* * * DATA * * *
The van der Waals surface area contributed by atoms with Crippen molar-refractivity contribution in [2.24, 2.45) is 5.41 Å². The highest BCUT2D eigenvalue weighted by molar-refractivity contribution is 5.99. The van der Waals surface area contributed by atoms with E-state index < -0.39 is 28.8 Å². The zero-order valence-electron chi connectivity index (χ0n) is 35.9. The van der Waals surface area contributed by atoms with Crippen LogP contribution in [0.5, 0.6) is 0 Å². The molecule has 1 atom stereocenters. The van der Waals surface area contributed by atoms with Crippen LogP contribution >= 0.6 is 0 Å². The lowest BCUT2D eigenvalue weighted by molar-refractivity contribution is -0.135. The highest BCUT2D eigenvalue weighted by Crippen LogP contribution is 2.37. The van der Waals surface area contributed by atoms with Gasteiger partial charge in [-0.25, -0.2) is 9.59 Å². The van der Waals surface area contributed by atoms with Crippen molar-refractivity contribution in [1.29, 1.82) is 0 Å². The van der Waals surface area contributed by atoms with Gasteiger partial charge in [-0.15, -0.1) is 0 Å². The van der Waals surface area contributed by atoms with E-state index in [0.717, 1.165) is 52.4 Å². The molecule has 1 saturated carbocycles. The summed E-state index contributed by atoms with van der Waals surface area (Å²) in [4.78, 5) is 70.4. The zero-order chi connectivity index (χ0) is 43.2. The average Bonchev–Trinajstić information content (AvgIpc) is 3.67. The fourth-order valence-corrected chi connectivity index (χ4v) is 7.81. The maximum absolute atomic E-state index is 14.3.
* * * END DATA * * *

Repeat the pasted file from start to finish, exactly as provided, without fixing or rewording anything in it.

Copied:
The van der Waals surface area contributed by atoms with Crippen molar-refractivity contribution in [2.24, 2.45) is 5.41 Å². The highest BCUT2D eigenvalue weighted by molar-refractivity contribution is 5.99. The van der Waals surface area contributed by atoms with E-state index < -0.39 is 28.8 Å². The zero-order valence-electron chi connectivity index (χ0n) is 35.9. The van der Waals surface area contributed by atoms with Crippen LogP contribution in [0.5, 0.6) is 0 Å². The molecule has 1 atom stereocenters. The van der Waals surface area contributed by atoms with Crippen LogP contribution >= 0.6 is 0 Å². The lowest BCUT2D eigenvalue weighted by molar-refractivity contribution is -0.135. The highest BCUT2D eigenvalue weighted by Crippen LogP contribution is 2.37. The van der Waals surface area contributed by atoms with Gasteiger partial charge in [-0.25, -0.2) is 9.59 Å². The van der Waals surface area contributed by atoms with Crippen molar-refractivity contribution in [1.29, 1.82) is 0 Å². The van der Waals surface area contributed by atoms with Gasteiger partial charge in [-0.15, -0.1) is 0 Å². The van der Waals surface area contributed by atoms with E-state index in [0.717, 1.165) is 52.4 Å². The molecule has 1 saturated carbocycles. The summed E-state index contributed by atoms with van der Waals surface area (Å²) in [4.78, 5) is 70.4. The zero-order chi connectivity index (χ0) is 43.2. The average Bonchev–Trinajstić information content (AvgIpc) is 3.67. The fourth-order valence-corrected chi connectivity index (χ4v) is 7.81. The maximum absolute atomic E-state index is 14.3.